He supposedly had a cat in the car, too!
Youtuber Alex Choi recently shared footage and what happened after a Tesla Meet and Drive he organized earlier yesterday (Mar 19, 2022.) In his video, we see a random driver jumping and wrecking a 2018 Tesla Model S off Baxter Street in Echo Park.
Check out the video for yourself below, including shocking details Choi told his followers.
Choi starts off his video with a warning that what you’re about to see is dangerous and shouldn’t be attempted, which is hypocritical, but, we’ll get into that later.
Choi then transitions to the start of the Tesla Meet and Drive he organized at a Target parking lot somewhere in Los Angeles.
“So the drive was over without any incident, “Choi explains. “This random dude wanted to show me the place David Dobrik jumped his Tesla, so I was curious. And then, without any warning, this happened.”
Youtuber David Dobrik earned some clout two years ago by jumping his Tesla Model X off Baxter Street, a street in L.A. infamous for its 32 percent grade.
His video is below.
We then see a 2018 Tesla Model S (not Plaid) launch off Baxter Street, jumping off the steep hill way too fast. The Model S sails through the air, veers to the right into trash bins before nose diving and wrecking into the street. The Model S ends up crashing into a Subaru Forester.
By the time Choi gets to the scene of the crash, we can see no plates on the Model S, all the airbags are deployed, and the driver and its passengers are nowhere to be seen.
Supposedly no one was seriously hurt or injured.
Here’s a screenshot of the Subaru Forester he ran into.
“He didn’t do any test run, “Choi explains after he returns to the scene of the jump. “He just shows up, immediately turned down this way, turned around and, oh wow, he really is doing this. Not even a test run.”
Choi then explains what else was in the Model S.
“This dude found a stray cat on the street and brought it to the Tesla Meet,” Choi explains to a friend on the phone. “He had a cat in the car the whole time. The cat is fine and nobody is injured.”
We also find out why the Tesla Model S driver went so fast.
“I was like, bro, how fast were you going?” Choi recounts. “He’s like, well, he (a passenger) told me to hit 57 MPH, but I went to 57 MPH and gave it a little extra gas because I was with a car full of people.”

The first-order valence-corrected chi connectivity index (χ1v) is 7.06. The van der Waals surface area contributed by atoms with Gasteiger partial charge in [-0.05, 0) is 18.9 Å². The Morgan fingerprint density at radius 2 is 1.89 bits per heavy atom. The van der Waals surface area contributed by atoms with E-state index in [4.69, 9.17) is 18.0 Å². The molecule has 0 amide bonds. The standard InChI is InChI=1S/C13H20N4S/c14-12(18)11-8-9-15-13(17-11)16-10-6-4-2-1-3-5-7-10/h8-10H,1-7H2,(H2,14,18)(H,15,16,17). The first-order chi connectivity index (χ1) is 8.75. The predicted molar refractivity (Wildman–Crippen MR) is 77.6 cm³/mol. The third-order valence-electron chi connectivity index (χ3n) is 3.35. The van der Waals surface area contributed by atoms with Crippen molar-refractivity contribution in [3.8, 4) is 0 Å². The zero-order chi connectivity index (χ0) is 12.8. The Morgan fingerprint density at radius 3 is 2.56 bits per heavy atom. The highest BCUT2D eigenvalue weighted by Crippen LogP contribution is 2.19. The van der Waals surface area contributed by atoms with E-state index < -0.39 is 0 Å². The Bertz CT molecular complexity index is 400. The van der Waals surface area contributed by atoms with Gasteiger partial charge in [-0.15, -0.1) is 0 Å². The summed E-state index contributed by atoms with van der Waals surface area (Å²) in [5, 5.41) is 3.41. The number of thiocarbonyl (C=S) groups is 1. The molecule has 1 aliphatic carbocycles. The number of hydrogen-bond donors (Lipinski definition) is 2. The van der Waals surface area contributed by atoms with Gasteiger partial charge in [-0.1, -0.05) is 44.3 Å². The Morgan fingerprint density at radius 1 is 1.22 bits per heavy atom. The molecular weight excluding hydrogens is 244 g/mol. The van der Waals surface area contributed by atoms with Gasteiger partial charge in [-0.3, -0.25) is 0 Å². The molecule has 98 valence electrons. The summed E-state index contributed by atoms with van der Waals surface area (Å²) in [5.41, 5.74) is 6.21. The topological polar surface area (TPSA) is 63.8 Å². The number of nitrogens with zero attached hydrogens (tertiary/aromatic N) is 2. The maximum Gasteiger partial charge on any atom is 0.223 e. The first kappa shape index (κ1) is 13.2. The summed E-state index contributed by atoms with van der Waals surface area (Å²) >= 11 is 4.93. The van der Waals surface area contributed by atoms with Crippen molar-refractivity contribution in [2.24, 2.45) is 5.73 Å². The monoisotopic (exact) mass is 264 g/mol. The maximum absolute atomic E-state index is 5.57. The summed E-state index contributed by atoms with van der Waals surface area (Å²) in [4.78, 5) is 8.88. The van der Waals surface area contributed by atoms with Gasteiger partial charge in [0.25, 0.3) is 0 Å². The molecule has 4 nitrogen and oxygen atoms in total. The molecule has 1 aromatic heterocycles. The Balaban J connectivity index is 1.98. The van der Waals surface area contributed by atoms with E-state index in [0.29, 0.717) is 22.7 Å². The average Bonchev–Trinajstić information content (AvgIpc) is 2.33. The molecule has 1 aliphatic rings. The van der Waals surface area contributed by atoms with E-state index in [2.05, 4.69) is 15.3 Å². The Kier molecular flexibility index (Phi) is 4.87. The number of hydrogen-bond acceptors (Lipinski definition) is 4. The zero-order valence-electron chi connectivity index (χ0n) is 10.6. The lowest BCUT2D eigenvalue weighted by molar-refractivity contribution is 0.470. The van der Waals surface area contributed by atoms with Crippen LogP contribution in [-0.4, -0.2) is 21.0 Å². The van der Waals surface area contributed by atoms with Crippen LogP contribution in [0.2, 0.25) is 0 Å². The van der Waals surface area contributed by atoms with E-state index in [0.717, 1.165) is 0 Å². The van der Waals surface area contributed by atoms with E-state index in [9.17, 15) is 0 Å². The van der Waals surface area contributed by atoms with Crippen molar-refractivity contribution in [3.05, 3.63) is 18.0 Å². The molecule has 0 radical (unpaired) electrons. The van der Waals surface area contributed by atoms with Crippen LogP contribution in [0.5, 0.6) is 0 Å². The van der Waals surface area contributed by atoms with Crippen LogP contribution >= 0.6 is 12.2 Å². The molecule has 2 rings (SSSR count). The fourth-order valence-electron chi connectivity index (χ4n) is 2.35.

Choi reveals he doesn’t know who these people were or who owns the Tesla.
“I see all them walking and then I see the cat…then they all just run. I don’t know the story behind the car, I don’t know whose car it is,” Choi says.
After Choi shows another angle of the Tesla Model S sailing through the air from a video off his Tesla’s dashcam, that’s pretty much where the video ends.
We see Choi return home to debrief his fans and to take it all in.
“Think twice before you do anything stupid, “Choi warns his viewers. “Let none of us, none of the YouTube clout chasing and influencers like me become any motivation for you guys (to do something stupid.”
“As part of the Los Angeles Police Department’s Hit and Run Reward Program Trust Fund, a $1,000 reward is available for anyone in the community who is able to provide information that leads to the identification of the driver.”
Stop making stu**d people famous
Although Choi warns us in the beginning and end not to copy what he shares, that’s easier said than done.
Choi did say the driver admitted to him, he only wanted to go to Baxter St. because David Dobrik’s video influenced him to.
I first saw Choi’s now viral Tesla jump videos on Instagram shared by other accounts, copied from Choi’s Instagram. Most people watching aren’t going to know those viral vids came from an Alex Choi video and will never hear his warnings.
If Choi truly wants his fans and viewers not to copy what he shares, why did you upload the video in the first place? (That’s a rhetorical question. He did it for the views, obviously.)
Choi’s video clearly shows content that’s “harmful or dangerous” which is against YouTube’s content policy.
Viral videos, like Choi’s, only perpetuate the street’s notoriety, inadvertently encouraging others with a car, too much time on their hands, and no regard for their own safety or the safety of others to try the jump for themselves.
I encourage anyone with a YouTube account to report the video as such, harmful and dangerous content.
That goes for Dobrik’s video, too.